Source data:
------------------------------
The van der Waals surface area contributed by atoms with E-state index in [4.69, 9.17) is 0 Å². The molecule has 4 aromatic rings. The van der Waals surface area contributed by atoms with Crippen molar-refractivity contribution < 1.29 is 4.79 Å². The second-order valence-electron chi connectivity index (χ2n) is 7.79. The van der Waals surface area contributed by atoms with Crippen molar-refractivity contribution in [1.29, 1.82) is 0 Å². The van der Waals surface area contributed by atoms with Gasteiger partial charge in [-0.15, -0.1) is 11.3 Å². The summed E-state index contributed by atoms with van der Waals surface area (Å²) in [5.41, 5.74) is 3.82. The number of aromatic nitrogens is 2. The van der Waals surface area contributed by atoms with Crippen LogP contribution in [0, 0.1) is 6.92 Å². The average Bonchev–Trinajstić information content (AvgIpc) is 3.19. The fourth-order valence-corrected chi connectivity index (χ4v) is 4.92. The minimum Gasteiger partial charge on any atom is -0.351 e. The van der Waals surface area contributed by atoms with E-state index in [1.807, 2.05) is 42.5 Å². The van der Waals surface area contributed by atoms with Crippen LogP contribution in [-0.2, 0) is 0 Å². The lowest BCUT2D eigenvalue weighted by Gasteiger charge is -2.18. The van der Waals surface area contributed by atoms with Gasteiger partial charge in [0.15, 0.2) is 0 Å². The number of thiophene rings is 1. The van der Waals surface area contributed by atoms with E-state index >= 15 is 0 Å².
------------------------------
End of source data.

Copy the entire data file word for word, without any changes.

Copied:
The van der Waals surface area contributed by atoms with E-state index in [4.69, 9.17) is 0 Å². The molecule has 4 aromatic rings. The van der Waals surface area contributed by atoms with Crippen molar-refractivity contribution < 1.29 is 4.79 Å². The second-order valence-electron chi connectivity index (χ2n) is 7.79. The van der Waals surface area contributed by atoms with Crippen molar-refractivity contribution in [1.29, 1.82) is 0 Å². The van der Waals surface area contributed by atoms with Gasteiger partial charge in [-0.15, -0.1) is 11.3 Å². The summed E-state index contributed by atoms with van der Waals surface area (Å²) in [5.41, 5.74) is 3.82. The number of aromatic nitrogens is 2. The van der Waals surface area contributed by atoms with Crippen LogP contribution in [0, 0.1) is 6.92 Å². The average Bonchev–Trinajstić information content (AvgIpc) is 3.19. The fourth-order valence-corrected chi connectivity index (χ4v) is 4.92. The minimum Gasteiger partial charge on any atom is -0.351 e. The van der Waals surface area contributed by atoms with E-state index in [1.807, 2.05) is 42.5 Å². The van der Waals surface area contributed by atoms with Crippen LogP contribution in [-0.2, 0) is 0 Å². The lowest BCUT2D eigenvalue weighted by Gasteiger charge is -2.18. The van der Waals surface area contributed by atoms with Gasteiger partial charge in [0.15, 0.2) is 0 Å². The number of thiophene rings is 1. The van der Waals surface area contributed by atoms with E-state index >= 15 is 0 Å².